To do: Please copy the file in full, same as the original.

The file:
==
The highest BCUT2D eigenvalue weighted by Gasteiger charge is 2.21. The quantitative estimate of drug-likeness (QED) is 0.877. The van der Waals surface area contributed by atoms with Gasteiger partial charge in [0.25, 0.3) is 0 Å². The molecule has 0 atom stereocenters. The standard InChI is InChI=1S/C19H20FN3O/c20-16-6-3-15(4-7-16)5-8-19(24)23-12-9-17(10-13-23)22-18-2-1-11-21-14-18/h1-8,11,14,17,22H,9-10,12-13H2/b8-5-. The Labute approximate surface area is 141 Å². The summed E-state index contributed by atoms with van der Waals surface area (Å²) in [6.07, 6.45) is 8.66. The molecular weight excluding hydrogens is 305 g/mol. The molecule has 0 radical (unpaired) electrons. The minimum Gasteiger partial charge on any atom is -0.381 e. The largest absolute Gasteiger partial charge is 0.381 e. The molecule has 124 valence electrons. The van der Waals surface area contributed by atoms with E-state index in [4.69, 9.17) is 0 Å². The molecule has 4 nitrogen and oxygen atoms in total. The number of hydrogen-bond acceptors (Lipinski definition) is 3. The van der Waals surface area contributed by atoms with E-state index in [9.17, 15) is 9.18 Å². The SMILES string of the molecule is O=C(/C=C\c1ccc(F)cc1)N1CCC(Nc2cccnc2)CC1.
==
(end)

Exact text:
The highest BCUT2D eigenvalue weighted by Gasteiger charge is 2.21. The quantitative estimate of drug-likeness (QED) is 0.877. The van der Waals surface area contributed by atoms with Gasteiger partial charge in [0.25, 0.3) is 0 Å². The molecule has 0 atom stereocenters. The standard InChI is InChI=1S/C19H20FN3O/c20-16-6-3-15(4-7-16)5-8-19(24)23-12-9-17(10-13-23)22-18-2-1-11-21-14-18/h1-8,11,14,17,22H,9-10,12-13H2/b8-5-. The Labute approximate surface area is 141 Å². The summed E-state index contributed by atoms with van der Waals surface area (Å²) in [6.07, 6.45) is 8.66. The molecular weight excluding hydrogens is 305 g/mol. The molecule has 0 radical (unpaired) electrons. The minimum Gasteiger partial charge on any atom is -0.381 e. The largest absolute Gasteiger partial charge is 0.381 e. The molecule has 124 valence electrons. The van der Waals surface area contributed by atoms with E-state index in [4.69, 9.17) is 0 Å². The molecule has 4 nitrogen and oxygen atoms in total. The number of hydrogen-bond acceptors (Lipinski definition) is 3. The van der Waals surface area contributed by atoms with E-state index in [9.17, 15) is 9.18 Å². The SMILES string of the molecule is O=C(/C=C\c1ccc(F)cc1)N1CCC(Nc2cccnc2)CC1.